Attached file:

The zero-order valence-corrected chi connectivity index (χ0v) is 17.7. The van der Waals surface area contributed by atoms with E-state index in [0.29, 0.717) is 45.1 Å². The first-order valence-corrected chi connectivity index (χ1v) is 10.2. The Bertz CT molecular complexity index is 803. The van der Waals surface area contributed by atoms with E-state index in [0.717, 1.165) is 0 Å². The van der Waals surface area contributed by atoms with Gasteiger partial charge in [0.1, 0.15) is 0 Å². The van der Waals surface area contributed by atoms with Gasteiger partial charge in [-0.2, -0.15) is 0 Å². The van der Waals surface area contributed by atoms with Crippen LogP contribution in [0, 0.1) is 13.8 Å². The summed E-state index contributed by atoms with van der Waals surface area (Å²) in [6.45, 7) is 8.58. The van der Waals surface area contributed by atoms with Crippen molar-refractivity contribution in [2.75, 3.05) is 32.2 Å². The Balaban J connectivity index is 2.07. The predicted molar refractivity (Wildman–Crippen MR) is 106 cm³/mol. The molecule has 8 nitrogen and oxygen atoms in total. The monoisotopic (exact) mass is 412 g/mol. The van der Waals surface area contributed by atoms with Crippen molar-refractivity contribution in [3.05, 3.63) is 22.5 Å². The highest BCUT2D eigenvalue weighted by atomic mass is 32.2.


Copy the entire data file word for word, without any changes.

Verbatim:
The zero-order valence-corrected chi connectivity index (χ0v) is 17.7. The van der Waals surface area contributed by atoms with E-state index in [0.29, 0.717) is 45.1 Å². The first-order valence-corrected chi connectivity index (χ1v) is 10.2. The Bertz CT molecular complexity index is 803. The van der Waals surface area contributed by atoms with E-state index in [0.717, 1.165) is 0 Å². The van der Waals surface area contributed by atoms with Gasteiger partial charge in [0.1, 0.15) is 0 Å². The van der Waals surface area contributed by atoms with Gasteiger partial charge in [-0.2, -0.15) is 0 Å². The van der Waals surface area contributed by atoms with Crippen LogP contribution in [0, 0.1) is 13.8 Å². The summed E-state index contributed by atoms with van der Waals surface area (Å²) in [6.45, 7) is 8.58. The van der Waals surface area contributed by atoms with Crippen molar-refractivity contribution in [2.75, 3.05) is 32.2 Å². The Balaban J connectivity index is 2.07. The predicted molar refractivity (Wildman–Crippen MR) is 106 cm³/mol. The molecule has 8 nitrogen and oxygen atoms in total. The monoisotopic (exact) mass is 412 g/mol. The van der Waals surface area contributed by atoms with Crippen molar-refractivity contribution in [3.05, 3.63) is 22.5 Å². The highest BCUT2D eigenvalue weighted by atomic mass is 32.2.